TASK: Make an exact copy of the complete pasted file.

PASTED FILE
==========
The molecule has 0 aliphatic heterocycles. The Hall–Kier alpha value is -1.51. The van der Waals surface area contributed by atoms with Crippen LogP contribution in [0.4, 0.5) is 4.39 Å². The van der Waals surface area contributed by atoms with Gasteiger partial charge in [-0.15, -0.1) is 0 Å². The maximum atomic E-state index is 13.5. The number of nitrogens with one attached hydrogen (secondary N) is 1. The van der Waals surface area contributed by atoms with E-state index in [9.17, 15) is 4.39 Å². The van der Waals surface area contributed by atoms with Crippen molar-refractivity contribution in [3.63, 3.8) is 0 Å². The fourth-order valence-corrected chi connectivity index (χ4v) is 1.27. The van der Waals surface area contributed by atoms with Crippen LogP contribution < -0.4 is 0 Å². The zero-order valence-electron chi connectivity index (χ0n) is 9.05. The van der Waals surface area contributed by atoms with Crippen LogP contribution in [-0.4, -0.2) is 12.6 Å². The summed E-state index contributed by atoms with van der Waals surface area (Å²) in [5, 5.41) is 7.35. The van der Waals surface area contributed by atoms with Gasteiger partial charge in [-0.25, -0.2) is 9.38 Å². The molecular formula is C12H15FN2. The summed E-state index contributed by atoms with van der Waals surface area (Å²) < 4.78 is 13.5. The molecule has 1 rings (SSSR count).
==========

The molecule has 0 aliphatic heterocycles. The Hall–Kier alpha value is -1.51. The van der Waals surface area contributed by atoms with Crippen LogP contribution in [0.4, 0.5) is 4.39 Å². The van der Waals surface area contributed by atoms with Gasteiger partial charge in [-0.15, -0.1) is 0 Å². The maximum atomic E-state index is 13.5. The number of nitrogens with one attached hydrogen (secondary N) is 1. The van der Waals surface area contributed by atoms with E-state index in [9.17, 15) is 4.39 Å². The van der Waals surface area contributed by atoms with Crippen molar-refractivity contribution in [3.63, 3.8) is 0 Å². The fourth-order valence-corrected chi connectivity index (χ4v) is 1.27. The van der Waals surface area contributed by atoms with Crippen LogP contribution < -0.4 is 0 Å². The zero-order valence-electron chi connectivity index (χ0n) is 9.05. The van der Waals surface area contributed by atoms with Crippen LogP contribution in [-0.4, -0.2) is 12.6 Å². The summed E-state index contributed by atoms with van der Waals surface area (Å²) in [5, 5.41) is 7.35. The van der Waals surface area contributed by atoms with Gasteiger partial charge in [-0.25, -0.2) is 9.38 Å². The molecular formula is C12H15FN2. The summed E-state index contributed by atoms with van der Waals surface area (Å²) < 4.78 is 13.5. The molecule has 1 rings (SSSR count).